On Nov. 6, Jackson will host its first TED (Technology, Entertainment, Design) event, TEDxJackson. The theme is "Fertile Ground," and includes a wide range of speakers including Joel Bomgar, the founder and CEO of Bomgar, one of the fastest-growing businesses in North America and headquartered here in Ridgeland. His software allows easy remote access to computers and mobile devices.
In a recent interview, the Belhaven University graduate shared his story starting when he was 15 and introduced to a Windows 95 operating system.
Windows 95 started all this?
It could do so many things, and I was just fascinated by technology and software and how it all worked together. I started trying to optimize the computer. The family was always frustrated because the thing (the computer) was always taken apart with parts everywhere. They didn't care if it was slow; they just wanted it to work. For me, I wanted it faster and optimized. It started there, and I've been absolutely fascinated and interested in technology ever since.
How did you turn the idea for Bomgar into a reality?
When I was in college, the job I had was basically fixing computers. I was driving a 1979 Buick LeSabre, and every time someone had a problem, they'd call and I'd jump in the car and do the 45-minute or hour-long drive—it could be any distance. ... When I graduated from college I really wanted to be more effective than I'm going to be if I have to jump in the car every time. I worked on a piece of software that would let me connect to people's computers over the Internet. I could see their computer screen, I could move their mouse, I could type on their computers. Once they gave me permission, they could essentially sit back and watch and I would fix their computer problems from the other side of the state or wherever I was. It took about six or more months to come up with the first version of that product. ... Since I spent that long, I thought that maybe it was worth trying to share the idea with the rest of the world.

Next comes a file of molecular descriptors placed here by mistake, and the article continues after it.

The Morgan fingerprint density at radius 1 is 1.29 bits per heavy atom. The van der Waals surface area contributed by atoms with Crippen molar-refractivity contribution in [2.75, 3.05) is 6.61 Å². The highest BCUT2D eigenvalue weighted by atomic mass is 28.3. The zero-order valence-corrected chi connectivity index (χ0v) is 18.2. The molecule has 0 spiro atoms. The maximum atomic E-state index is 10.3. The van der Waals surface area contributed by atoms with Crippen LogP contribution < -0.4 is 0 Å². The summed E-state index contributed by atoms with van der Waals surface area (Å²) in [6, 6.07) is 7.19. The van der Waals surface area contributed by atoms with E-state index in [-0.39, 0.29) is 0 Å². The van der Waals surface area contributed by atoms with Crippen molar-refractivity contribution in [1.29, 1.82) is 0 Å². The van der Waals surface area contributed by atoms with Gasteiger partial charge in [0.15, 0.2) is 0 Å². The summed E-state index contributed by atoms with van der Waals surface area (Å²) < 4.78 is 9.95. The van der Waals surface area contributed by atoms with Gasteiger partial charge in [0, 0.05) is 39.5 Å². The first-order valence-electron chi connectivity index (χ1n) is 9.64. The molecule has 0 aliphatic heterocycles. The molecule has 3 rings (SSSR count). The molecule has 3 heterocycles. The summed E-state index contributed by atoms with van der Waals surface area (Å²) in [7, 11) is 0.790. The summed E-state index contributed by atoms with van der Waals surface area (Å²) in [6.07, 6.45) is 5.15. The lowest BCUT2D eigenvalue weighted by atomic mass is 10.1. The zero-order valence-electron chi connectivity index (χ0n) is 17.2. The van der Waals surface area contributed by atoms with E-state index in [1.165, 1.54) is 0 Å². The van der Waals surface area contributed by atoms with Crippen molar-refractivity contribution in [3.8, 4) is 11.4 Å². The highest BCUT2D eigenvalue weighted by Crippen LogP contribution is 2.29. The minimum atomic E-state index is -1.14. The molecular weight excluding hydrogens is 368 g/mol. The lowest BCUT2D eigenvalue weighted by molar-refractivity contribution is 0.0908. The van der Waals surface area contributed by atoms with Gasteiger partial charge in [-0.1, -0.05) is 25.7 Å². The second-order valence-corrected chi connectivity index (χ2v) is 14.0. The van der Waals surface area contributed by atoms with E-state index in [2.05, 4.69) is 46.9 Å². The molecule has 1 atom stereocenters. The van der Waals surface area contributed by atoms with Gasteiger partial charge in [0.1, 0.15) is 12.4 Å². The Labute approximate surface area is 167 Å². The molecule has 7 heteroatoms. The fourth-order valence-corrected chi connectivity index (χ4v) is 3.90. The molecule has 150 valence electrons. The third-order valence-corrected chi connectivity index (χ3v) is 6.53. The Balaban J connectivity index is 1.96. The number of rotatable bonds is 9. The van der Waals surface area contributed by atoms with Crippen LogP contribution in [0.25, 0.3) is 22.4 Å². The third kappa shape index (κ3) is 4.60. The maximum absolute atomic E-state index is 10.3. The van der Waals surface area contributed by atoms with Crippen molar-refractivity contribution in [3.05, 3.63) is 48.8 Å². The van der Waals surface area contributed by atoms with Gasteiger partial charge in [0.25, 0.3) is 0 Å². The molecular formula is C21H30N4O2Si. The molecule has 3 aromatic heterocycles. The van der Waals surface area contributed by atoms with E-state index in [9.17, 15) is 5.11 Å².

What is your TEDxJackson talk about?
I'm probably best known for talking about the concept of being different, really as a strategy of how Bomgar became No. 1 in the world at what we did. Charting a course that's effectively the opposite of what all of our competitors chose to do. ... I'll be talking about that, but then I'll also be applying it to new areas and new things that I haven't talked about before. I'm trying to get the best of the old and the best of the new by including the narrative and the topic that I'm probably best known for speaking about, and the one that probably has been the most powerful in propelling the company forward.
How will having a TED event affect Jackson?
Every time Jackson does something that puts us on the map, that's great! I think TED is an excellent opportunity to have some great thinkers and some people with ideas in Jackson put on a national stage. Ultimately, the TEDx event is not about the 300 people in the audience. It's about the tens of thousands of people that can ultimately watch online. That's the beauty of the Internet, not just in building Bomgar.
What allowed you to take a simple idea and make it into something major?